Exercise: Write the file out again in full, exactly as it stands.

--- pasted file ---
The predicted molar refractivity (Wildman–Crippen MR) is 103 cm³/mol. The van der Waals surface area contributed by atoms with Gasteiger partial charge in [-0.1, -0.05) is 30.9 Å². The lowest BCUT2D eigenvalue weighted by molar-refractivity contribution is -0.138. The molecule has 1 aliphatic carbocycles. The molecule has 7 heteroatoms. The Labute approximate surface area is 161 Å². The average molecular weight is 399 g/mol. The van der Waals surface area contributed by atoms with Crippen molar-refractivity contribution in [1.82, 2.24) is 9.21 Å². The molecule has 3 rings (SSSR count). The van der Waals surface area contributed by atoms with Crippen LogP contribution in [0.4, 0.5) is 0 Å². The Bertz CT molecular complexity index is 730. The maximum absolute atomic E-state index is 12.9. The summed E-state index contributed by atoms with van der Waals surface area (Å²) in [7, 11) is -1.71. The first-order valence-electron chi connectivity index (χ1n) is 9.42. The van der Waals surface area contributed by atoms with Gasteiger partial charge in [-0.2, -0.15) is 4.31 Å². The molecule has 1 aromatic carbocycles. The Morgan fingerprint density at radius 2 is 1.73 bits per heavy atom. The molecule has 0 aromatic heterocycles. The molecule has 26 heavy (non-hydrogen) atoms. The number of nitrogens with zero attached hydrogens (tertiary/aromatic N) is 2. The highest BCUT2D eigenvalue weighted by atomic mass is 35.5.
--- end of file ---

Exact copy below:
The predicted molar refractivity (Wildman–Crippen MR) is 103 cm³/mol. The van der Waals surface area contributed by atoms with Gasteiger partial charge in [-0.1, -0.05) is 30.9 Å². The lowest BCUT2D eigenvalue weighted by molar-refractivity contribution is -0.138. The molecule has 1 aliphatic carbocycles. The molecule has 7 heteroatoms. The Labute approximate surface area is 161 Å². The average molecular weight is 399 g/mol. The van der Waals surface area contributed by atoms with Crippen molar-refractivity contribution in [1.82, 2.24) is 9.21 Å². The molecule has 3 rings (SSSR count). The van der Waals surface area contributed by atoms with Crippen LogP contribution in [0.4, 0.5) is 0 Å². The Bertz CT molecular complexity index is 730. The maximum absolute atomic E-state index is 12.9. The summed E-state index contributed by atoms with van der Waals surface area (Å²) in [7, 11) is -1.71. The first-order valence-electron chi connectivity index (χ1n) is 9.42. The van der Waals surface area contributed by atoms with Gasteiger partial charge in [-0.2, -0.15) is 4.31 Å². The molecule has 1 aromatic carbocycles. The Morgan fingerprint density at radius 2 is 1.73 bits per heavy atom. The molecule has 0 aromatic heterocycles. The molecule has 26 heavy (non-hydrogen) atoms. The number of nitrogens with zero attached hydrogens (tertiary/aromatic N) is 2. The highest BCUT2D eigenvalue weighted by atomic mass is 35.5.